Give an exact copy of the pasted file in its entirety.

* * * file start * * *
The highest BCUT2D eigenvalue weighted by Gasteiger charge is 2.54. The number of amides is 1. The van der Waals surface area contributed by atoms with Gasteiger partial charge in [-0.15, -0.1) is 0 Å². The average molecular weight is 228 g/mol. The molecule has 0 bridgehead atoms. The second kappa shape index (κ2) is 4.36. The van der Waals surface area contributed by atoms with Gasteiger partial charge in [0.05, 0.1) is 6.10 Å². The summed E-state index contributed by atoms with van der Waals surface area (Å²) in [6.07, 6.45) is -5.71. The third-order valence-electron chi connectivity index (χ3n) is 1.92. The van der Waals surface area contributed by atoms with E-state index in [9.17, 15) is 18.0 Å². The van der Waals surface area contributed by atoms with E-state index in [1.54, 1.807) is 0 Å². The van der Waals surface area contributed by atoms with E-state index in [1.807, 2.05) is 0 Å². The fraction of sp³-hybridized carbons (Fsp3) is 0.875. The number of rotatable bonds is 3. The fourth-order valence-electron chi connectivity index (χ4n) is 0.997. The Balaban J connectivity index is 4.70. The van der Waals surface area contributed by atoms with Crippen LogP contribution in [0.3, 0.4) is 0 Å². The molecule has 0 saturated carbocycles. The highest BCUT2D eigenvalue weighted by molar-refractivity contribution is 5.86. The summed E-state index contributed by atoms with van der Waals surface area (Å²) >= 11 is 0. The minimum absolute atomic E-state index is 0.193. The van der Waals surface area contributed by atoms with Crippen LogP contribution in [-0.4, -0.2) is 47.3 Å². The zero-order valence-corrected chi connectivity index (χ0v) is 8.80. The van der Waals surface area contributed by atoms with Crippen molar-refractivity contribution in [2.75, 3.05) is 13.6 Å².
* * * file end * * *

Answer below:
The highest BCUT2D eigenvalue weighted by Gasteiger charge is 2.54. The number of amides is 1. The van der Waals surface area contributed by atoms with Gasteiger partial charge in [-0.15, -0.1) is 0 Å². The average molecular weight is 228 g/mol. The molecule has 0 bridgehead atoms. The second kappa shape index (κ2) is 4.36. The van der Waals surface area contributed by atoms with Gasteiger partial charge in [0.05, 0.1) is 6.10 Å². The summed E-state index contributed by atoms with van der Waals surface area (Å²) in [6.07, 6.45) is -5.71. The third-order valence-electron chi connectivity index (χ3n) is 1.92. The van der Waals surface area contributed by atoms with E-state index in [9.17, 15) is 18.0 Å². The van der Waals surface area contributed by atoms with E-state index in [1.54, 1.807) is 0 Å². The van der Waals surface area contributed by atoms with E-state index in [1.807, 2.05) is 0 Å². The fraction of sp³-hybridized carbons (Fsp3) is 0.875. The number of rotatable bonds is 3. The fourth-order valence-electron chi connectivity index (χ4n) is 0.997. The Balaban J connectivity index is 4.70. The van der Waals surface area contributed by atoms with Crippen LogP contribution in [0.3, 0.4) is 0 Å². The molecule has 0 saturated carbocycles. The highest BCUT2D eigenvalue weighted by molar-refractivity contribution is 5.86. The summed E-state index contributed by atoms with van der Waals surface area (Å²) >= 11 is 0. The minimum absolute atomic E-state index is 0.193. The van der Waals surface area contributed by atoms with Crippen LogP contribution in [-0.4, -0.2) is 47.3 Å². The zero-order valence-corrected chi connectivity index (χ0v) is 8.80. The van der Waals surface area contributed by atoms with Crippen molar-refractivity contribution in [2.75, 3.05) is 13.6 Å².